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Sydney Cove Medallion collection

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National Museum of Australia (Managed by)
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ctx_ver=Z39.88-2004&rft_val_fmt=info%3Aofi%2Ffmt%3Akev%3Amtx%3Adc&rfr_id=info%3Asid%2FANDS&rft_id=http://www.nma.gov.au/collections-search/results?search=adv&ref=coll&collname=Sydney+Cove+Medallion+collection&rft.title=Sydney Cove Medallion collection&rft.identifier=nma-collection-140&rft.publisher=Museum Metadata Exchange&rft.description=The medallion was designed by Henry Webber with the final finishing of the moulds done by William Hackwood, Josiah Wedgwood's principal modeller. The full title of the medallion is Hope encouraging Art and Labour, under the influence of Peace, to pursue the employments necessary to give security and happiness to an infant settlement, however it was sometimes referred to by the Wedgwood family by the more manageable title of 'the Botany Bay medal'. The design is highly symbolic. It depicts Hope as a female figure dressed in Grecian-style robes. The figure is depicted in front of an anchor, the symbol for hope. Peace holds an olive branch in her hand and has a horn of plenty spilling forth at her feet. Beside Peace, Art is shown as a female figure holding an artist's palette and lastly Labour (the only male figure on the medallion) wears a loin cloth and has a sledge-hammer across his shoulder. Behind the figures a ship sails into a bay and buildings rise on land in the background. The reverse has been stamped: MADE BY IOSIAH WEDGWOOD OF CLAY FROM SYDNEY COVE. [I is used rather than J in order to comply with 'classical' style - no J is used in Roman inscriptions.] Wedgwood asked his friend Erasmus Darwin to write a verse to accompany the medallion.The Sydney Cove Medallion collection consists of a single original issue Wedgwood medallion made in 1789 from clay from Sydney Cove. It is a key object through which we can examine the links between Australia and England. The story of the making of the medallion connects to key figures in British and Australian history including Governor Arthur Phillip, Joseph Banks, Josiah Wedgwood and Erasmus Darwin.&rft.creator=Anonymous&rft.date=2017&rft.type=dataset&rft.language=English Access the data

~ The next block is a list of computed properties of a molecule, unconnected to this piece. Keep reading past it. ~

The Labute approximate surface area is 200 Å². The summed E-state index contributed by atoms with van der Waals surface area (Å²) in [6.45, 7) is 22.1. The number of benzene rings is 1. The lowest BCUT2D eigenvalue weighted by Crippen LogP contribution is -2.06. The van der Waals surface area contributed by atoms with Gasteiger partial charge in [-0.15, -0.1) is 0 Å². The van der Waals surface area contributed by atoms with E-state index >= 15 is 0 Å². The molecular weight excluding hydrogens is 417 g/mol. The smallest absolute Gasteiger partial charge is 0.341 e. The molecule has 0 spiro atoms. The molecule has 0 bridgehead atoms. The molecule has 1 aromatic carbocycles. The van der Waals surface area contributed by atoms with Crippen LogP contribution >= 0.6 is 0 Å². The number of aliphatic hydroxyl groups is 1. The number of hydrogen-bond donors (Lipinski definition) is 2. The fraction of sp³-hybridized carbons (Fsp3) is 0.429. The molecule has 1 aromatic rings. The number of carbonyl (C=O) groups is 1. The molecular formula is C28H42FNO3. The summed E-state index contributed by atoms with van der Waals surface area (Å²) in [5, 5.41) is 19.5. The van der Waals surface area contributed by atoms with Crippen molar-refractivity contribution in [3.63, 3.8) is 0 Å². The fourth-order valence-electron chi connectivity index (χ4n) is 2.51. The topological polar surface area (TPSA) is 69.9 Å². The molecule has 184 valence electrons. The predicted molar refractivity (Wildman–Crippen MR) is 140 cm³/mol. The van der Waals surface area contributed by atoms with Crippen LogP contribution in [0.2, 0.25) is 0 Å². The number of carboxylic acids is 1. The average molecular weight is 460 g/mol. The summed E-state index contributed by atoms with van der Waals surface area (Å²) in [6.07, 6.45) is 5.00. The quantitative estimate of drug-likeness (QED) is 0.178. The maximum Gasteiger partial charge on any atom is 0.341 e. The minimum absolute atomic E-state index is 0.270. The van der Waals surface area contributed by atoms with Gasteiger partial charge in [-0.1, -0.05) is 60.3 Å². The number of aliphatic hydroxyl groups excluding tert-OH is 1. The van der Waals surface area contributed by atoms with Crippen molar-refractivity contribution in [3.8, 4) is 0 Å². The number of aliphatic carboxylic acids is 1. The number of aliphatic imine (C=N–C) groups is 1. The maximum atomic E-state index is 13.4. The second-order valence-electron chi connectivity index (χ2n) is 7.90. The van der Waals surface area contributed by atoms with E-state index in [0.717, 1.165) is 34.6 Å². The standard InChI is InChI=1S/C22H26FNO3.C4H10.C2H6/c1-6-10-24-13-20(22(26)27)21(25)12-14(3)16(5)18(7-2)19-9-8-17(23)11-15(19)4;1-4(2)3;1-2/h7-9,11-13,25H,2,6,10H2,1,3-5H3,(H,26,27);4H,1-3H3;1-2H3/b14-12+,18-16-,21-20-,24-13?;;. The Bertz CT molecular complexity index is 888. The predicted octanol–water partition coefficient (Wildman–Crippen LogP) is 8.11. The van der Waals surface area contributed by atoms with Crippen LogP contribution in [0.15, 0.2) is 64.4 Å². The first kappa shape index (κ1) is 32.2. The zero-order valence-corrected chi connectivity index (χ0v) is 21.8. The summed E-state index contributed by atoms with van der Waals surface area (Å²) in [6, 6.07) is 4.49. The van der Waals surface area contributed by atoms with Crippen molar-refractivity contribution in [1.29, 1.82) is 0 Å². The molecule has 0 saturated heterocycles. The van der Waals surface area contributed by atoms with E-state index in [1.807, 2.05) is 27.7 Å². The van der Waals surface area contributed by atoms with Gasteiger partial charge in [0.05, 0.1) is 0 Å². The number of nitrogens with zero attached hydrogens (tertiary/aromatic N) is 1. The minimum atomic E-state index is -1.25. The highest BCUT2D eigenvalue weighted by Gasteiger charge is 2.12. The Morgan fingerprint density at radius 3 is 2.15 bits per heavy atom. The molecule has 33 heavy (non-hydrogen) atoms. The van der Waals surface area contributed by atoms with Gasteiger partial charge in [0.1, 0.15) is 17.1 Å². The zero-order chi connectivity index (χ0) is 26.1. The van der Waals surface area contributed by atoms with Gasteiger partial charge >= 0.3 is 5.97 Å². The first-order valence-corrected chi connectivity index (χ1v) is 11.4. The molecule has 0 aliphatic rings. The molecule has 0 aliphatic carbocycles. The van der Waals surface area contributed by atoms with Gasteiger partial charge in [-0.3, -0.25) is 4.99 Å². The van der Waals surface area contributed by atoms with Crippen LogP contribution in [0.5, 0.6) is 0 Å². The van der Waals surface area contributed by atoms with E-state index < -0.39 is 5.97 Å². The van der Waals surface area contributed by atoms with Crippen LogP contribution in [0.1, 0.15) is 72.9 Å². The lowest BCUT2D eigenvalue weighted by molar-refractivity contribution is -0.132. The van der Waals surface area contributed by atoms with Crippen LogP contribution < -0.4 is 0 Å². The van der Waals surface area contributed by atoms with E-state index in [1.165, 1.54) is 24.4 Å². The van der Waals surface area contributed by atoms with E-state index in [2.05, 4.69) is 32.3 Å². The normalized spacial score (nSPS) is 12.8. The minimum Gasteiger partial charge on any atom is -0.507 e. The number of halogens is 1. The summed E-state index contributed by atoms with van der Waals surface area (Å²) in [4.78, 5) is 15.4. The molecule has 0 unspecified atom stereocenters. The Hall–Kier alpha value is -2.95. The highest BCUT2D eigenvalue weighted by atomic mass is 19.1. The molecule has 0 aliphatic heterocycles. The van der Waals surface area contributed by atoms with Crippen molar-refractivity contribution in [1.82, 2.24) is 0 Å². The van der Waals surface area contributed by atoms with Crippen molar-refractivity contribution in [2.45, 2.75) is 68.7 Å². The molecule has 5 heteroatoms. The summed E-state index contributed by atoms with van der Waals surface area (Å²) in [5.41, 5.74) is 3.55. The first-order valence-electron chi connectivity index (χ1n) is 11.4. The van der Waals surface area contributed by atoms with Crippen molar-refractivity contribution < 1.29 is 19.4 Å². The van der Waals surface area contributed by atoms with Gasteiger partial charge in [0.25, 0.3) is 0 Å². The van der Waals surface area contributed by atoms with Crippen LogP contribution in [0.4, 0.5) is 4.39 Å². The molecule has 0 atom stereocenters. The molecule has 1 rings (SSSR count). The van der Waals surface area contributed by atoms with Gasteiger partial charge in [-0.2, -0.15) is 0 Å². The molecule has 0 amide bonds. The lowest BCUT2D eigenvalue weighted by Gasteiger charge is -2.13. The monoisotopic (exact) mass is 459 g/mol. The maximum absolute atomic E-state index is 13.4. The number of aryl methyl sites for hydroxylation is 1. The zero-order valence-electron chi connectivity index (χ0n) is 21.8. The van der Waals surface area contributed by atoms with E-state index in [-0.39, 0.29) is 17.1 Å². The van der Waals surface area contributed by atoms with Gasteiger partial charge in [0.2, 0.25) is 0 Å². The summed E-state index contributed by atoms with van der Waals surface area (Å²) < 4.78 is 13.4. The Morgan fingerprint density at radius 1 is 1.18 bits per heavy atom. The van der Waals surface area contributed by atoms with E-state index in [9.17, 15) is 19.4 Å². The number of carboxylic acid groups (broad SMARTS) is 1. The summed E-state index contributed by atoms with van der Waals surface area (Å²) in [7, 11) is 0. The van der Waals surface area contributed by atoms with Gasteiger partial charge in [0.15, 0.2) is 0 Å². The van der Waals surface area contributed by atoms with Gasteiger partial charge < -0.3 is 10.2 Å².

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Copyright National Museum of Australia

Copyright National Museum of Australia

Brief description

The Sydney Cove Medallion collection consists of a single original issue Wedgwood medallion made in 1789 from clay from Sydney Cove. It is a key object through which we can examine the links between Australia and England. The story of the making of the medallion connects to key figures in British and Australian history including Governor Arthur Phillip, Joseph Banks, Josiah Wedgwood and Erasmus Darwin.

Full description

The medallion was designed by Henry Webber with the final finishing of the moulds done by William Hackwood, Josiah Wedgwood's principal modeller. The full title of the medallion is "Hope encouraging Art and Labour, under the influence of Peace, to pursue the employments necessary to give security and happiness to an infant settlement", however it was sometimes referred to by the Wedgwood family by the more manageable title of 'the Botany Bay medal'. The design is highly symbolic. It depicts Hope as a female figure dressed in Grecian-style robes. The figure is depicted in front of an anchor, the symbol for hope. Peace holds an olive branch in her hand and has a horn of plenty spilling forth at her feet. Beside Peace, Art is shown as a female figure holding an artist's palette and lastly Labour (the only male figure on the medallion) wears a loin cloth and has a sledge-hammer across his shoulder. Behind the figures a ship sails into a bay and buildings rise on land in the background. The reverse has been stamped: MADE BY IOSIAH WEDGWOOD OF CLAY FROM SYDNEY COVE. [I is used rather than J in order to comply with 'classical' style - no J is used in Roman inscriptions.] Wedgwood asked his friend Erasmus Darwin to write a verse to accompany the medallion.

Significance

The medallion documents a number of significant themes from the Australian colonial period.
The colonisation of New South Wales was undertaken primarily in order to safeguard Britain's interests in the East. The Botany Bay site recommended itself for a variety of reasons. It presented a position offering promising looking natural resources and sheltered anchorage with a minimal existing population having been observed. It was also considered a strategic location close to the Indian subcontinent.
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